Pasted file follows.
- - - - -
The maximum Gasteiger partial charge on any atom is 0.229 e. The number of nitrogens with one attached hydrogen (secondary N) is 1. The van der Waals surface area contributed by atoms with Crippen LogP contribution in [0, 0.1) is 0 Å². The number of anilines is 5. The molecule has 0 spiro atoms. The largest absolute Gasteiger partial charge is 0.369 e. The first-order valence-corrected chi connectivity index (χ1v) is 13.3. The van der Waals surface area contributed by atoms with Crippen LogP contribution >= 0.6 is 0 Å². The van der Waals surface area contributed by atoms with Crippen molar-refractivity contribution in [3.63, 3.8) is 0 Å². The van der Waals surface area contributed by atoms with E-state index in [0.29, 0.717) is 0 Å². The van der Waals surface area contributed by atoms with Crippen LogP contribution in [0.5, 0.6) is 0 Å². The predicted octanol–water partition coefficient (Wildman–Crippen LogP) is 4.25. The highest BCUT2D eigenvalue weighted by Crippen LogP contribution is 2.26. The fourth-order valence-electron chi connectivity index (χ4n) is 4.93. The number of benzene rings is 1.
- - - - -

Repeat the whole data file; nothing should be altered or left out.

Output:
The maximum Gasteiger partial charge on any atom is 0.229 e. The number of nitrogens with one attached hydrogen (secondary N) is 1. The van der Waals surface area contributed by atoms with Crippen LogP contribution in [0, 0.1) is 0 Å². The number of anilines is 5. The molecule has 0 spiro atoms. The largest absolute Gasteiger partial charge is 0.369 e. The first-order valence-corrected chi connectivity index (χ1v) is 13.3. The van der Waals surface area contributed by atoms with Crippen LogP contribution >= 0.6 is 0 Å². The van der Waals surface area contributed by atoms with Crippen molar-refractivity contribution in [3.63, 3.8) is 0 Å². The van der Waals surface area contributed by atoms with E-state index in [0.29, 0.717) is 0 Å². The van der Waals surface area contributed by atoms with Crippen LogP contribution in [0.5, 0.6) is 0 Å². The predicted octanol–water partition coefficient (Wildman–Crippen LogP) is 4.25. The highest BCUT2D eigenvalue weighted by Crippen LogP contribution is 2.26. The fourth-order valence-electron chi connectivity index (χ4n) is 4.93. The number of benzene rings is 1.